Friday, July 29, 2005

NOT ALL is bad news in the economic front (if I was a real cynic, I'd ask "yet?"):
Spain's jobless rate fell to 9.3 percent in the second quarter of 2005, its lowest level in 25 years, as the economy continued to generate jobs at a healthy rate.

According to data published Friday by the National Statistics Institute, or INE, the country's jobless rate fell to 9.3 percent from 10.2 percent in the first quarter - the lowest rate in about 25 years. The number of unemployed for the first quarter, including first-time job seekers, was 1.9 million, the Institute said.

In the last 12 months, the number of unemployed has fallen by 204,000, INE said, as the Spanish economy - one of the fastest growing in the euro zone - continued to create jobs at a healthy rate.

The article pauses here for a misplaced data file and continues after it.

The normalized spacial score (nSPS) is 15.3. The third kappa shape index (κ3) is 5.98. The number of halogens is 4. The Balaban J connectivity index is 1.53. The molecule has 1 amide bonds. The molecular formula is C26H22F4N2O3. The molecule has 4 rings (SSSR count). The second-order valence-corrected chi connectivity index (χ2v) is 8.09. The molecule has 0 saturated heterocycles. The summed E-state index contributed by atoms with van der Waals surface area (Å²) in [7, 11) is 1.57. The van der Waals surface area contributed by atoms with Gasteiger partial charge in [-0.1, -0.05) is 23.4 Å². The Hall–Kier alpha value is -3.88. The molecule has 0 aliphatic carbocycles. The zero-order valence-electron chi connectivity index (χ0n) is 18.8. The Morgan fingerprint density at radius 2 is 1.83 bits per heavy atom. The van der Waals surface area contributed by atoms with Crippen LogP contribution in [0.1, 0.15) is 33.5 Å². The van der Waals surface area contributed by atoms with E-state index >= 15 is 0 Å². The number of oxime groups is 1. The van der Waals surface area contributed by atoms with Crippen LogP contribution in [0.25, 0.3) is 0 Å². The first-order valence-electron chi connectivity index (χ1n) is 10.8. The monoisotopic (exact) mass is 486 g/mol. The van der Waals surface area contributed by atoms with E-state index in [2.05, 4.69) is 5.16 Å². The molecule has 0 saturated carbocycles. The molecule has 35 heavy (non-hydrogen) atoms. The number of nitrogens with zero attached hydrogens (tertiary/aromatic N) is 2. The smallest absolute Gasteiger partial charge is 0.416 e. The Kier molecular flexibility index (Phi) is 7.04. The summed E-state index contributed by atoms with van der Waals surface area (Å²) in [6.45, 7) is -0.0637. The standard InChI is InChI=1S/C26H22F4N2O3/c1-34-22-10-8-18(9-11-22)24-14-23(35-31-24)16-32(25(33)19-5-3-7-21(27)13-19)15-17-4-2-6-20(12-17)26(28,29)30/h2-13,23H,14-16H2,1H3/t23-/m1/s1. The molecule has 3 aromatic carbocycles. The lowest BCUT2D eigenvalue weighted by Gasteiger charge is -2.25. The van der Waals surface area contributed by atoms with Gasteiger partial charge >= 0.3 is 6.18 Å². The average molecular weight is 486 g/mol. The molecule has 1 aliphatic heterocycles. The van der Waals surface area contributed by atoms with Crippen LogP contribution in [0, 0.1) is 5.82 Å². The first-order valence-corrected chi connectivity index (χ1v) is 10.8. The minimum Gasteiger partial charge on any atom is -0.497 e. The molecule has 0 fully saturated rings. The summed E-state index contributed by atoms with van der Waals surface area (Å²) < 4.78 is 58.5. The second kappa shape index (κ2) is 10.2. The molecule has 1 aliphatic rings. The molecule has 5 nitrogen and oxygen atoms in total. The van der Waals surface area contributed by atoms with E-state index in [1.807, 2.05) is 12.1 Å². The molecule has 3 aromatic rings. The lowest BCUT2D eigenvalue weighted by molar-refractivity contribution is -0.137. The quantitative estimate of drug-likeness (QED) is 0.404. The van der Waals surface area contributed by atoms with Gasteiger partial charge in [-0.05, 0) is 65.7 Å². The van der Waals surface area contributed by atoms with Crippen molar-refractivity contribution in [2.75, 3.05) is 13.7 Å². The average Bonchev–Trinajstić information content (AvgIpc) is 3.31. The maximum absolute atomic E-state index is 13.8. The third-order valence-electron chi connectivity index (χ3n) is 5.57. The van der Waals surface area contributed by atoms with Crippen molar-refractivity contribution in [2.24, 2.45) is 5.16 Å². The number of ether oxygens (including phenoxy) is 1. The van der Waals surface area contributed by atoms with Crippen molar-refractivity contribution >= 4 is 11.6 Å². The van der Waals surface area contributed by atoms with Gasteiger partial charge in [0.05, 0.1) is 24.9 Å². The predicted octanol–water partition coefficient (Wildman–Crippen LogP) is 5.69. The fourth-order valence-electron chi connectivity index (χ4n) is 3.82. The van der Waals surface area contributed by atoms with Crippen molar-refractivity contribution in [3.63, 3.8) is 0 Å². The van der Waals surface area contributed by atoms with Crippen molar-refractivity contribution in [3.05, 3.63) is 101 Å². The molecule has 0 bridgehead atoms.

The annual job creation rate jumped by almost one point to 5.0 percent in the second quarter from 4.3 percent in the first three months of this year, INE said.

About 358,900 new jobs were created in services, as the summer holiday season was getting underway. About 68,000 jobs were made in construction and 5,200 were gained in industry, INE said.

Job creation was mainly boosted by an immigrant amnesty that took place earlier this year, when the Spanish government granted about 700,000 new residence permits for undocumented workers.

However, despite the progress made in the Spanish labor market, joblessness remains high by euro-zone standards as the 12-nation jobless rate was running at 8.8 percent in May.

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